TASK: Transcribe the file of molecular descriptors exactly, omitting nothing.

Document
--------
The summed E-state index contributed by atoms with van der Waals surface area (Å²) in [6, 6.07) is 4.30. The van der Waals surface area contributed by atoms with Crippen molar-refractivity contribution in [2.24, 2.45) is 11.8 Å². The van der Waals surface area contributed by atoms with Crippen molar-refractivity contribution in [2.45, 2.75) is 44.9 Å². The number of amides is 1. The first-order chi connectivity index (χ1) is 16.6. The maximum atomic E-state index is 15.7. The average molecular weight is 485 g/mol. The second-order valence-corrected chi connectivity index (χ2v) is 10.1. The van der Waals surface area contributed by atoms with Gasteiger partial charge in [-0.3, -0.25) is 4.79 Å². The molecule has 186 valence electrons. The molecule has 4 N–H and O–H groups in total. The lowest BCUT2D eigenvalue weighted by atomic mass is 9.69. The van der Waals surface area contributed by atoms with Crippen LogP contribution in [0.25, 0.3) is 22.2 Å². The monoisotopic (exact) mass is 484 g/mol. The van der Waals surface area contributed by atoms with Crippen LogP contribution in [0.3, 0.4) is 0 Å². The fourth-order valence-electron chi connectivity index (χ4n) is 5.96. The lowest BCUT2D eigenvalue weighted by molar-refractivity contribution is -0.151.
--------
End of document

The summed E-state index contributed by atoms with van der Waals surface area (Å²) in [6, 6.07) is 4.30. The van der Waals surface area contributed by atoms with Crippen molar-refractivity contribution in [2.24, 2.45) is 11.8 Å². The van der Waals surface area contributed by atoms with Crippen molar-refractivity contribution in [2.45, 2.75) is 44.9 Å². The number of amides is 1. The first-order chi connectivity index (χ1) is 16.6. The maximum atomic E-state index is 15.7. The average molecular weight is 485 g/mol. The second-order valence-corrected chi connectivity index (χ2v) is 10.1. The van der Waals surface area contributed by atoms with Gasteiger partial charge in [-0.3, -0.25) is 4.79 Å². The molecule has 186 valence electrons. The molecule has 4 N–H and O–H groups in total. The lowest BCUT2D eigenvalue weighted by atomic mass is 9.69. The van der Waals surface area contributed by atoms with Crippen LogP contribution in [0.25, 0.3) is 22.2 Å². The monoisotopic (exact) mass is 484 g/mol. The van der Waals surface area contributed by atoms with Crippen LogP contribution in [0.3, 0.4) is 0 Å². The fourth-order valence-electron chi connectivity index (χ4n) is 5.96. The lowest BCUT2D eigenvalue weighted by molar-refractivity contribution is -0.151.